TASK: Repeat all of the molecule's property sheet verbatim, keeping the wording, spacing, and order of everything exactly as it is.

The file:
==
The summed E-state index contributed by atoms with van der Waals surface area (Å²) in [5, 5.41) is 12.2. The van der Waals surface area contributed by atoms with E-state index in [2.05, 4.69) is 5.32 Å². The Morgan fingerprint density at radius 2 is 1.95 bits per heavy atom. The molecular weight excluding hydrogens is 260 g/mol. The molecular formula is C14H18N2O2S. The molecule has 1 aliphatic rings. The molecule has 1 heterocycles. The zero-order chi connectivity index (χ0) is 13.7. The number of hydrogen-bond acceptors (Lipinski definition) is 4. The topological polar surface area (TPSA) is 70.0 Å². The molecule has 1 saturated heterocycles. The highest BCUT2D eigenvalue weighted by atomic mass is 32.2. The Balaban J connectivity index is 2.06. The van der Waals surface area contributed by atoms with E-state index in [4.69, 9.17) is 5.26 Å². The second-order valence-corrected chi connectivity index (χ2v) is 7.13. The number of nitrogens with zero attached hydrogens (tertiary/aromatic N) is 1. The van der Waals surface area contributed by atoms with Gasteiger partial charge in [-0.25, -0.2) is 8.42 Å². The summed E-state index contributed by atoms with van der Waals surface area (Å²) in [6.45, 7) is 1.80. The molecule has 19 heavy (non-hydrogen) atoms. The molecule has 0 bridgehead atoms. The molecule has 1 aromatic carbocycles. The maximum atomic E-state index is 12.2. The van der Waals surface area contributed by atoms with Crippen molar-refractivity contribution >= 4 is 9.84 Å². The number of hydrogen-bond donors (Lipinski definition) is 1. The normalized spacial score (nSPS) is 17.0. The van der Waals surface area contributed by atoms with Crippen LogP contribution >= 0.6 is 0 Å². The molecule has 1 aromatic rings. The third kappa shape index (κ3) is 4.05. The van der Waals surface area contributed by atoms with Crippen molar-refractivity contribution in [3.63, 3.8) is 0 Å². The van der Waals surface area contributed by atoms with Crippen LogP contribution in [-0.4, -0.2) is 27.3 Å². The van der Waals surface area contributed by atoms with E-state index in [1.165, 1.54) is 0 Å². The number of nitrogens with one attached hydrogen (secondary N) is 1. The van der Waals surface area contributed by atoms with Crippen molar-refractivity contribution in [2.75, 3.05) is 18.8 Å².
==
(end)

The summed E-state index contributed by atoms with van der Waals surface area (Å²) in [5, 5.41) is 12.2. The van der Waals surface area contributed by atoms with E-state index in [2.05, 4.69) is 5.32 Å². The Morgan fingerprint density at radius 2 is 1.95 bits per heavy atom. The molecular weight excluding hydrogens is 260 g/mol. The molecular formula is C14H18N2O2S. The molecule has 1 aliphatic rings. The molecule has 1 heterocycles. The zero-order chi connectivity index (χ0) is 13.7. The number of hydrogen-bond acceptors (Lipinski definition) is 4. The topological polar surface area (TPSA) is 70.0 Å². The molecule has 1 saturated heterocycles. The highest BCUT2D eigenvalue weighted by atomic mass is 32.2. The Balaban J connectivity index is 2.06. The van der Waals surface area contributed by atoms with E-state index in [4.69, 9.17) is 5.26 Å². The second-order valence-corrected chi connectivity index (χ2v) is 7.13. The number of nitrogens with zero attached hydrogens (tertiary/aromatic N) is 1. The van der Waals surface area contributed by atoms with Gasteiger partial charge in [-0.25, -0.2) is 8.42 Å². The summed E-state index contributed by atoms with van der Waals surface area (Å²) in [6.45, 7) is 1.80. The molecule has 19 heavy (non-hydrogen) atoms. The molecule has 0 bridgehead atoms. The molecule has 1 aromatic carbocycles. The maximum atomic E-state index is 12.2. The van der Waals surface area contributed by atoms with Crippen molar-refractivity contribution >= 4 is 9.84 Å². The number of hydrogen-bond donors (Lipinski definition) is 1. The normalized spacial score (nSPS) is 17.0. The van der Waals surface area contributed by atoms with Crippen LogP contribution >= 0.6 is 0 Å². The molecule has 1 aromatic rings. The third kappa shape index (κ3) is 4.05. The van der Waals surface area contributed by atoms with Crippen molar-refractivity contribution in [3.63, 3.8) is 0 Å². The van der Waals surface area contributed by atoms with Crippen LogP contribution in [-0.4, -0.2) is 27.3 Å². The van der Waals surface area contributed by atoms with E-state index in [1.165, 1.54) is 0 Å². The number of nitrogens with one attached hydrogen (secondary N) is 1. The van der Waals surface area contributed by atoms with Crippen molar-refractivity contribution in [2.75, 3.05) is 18.8 Å².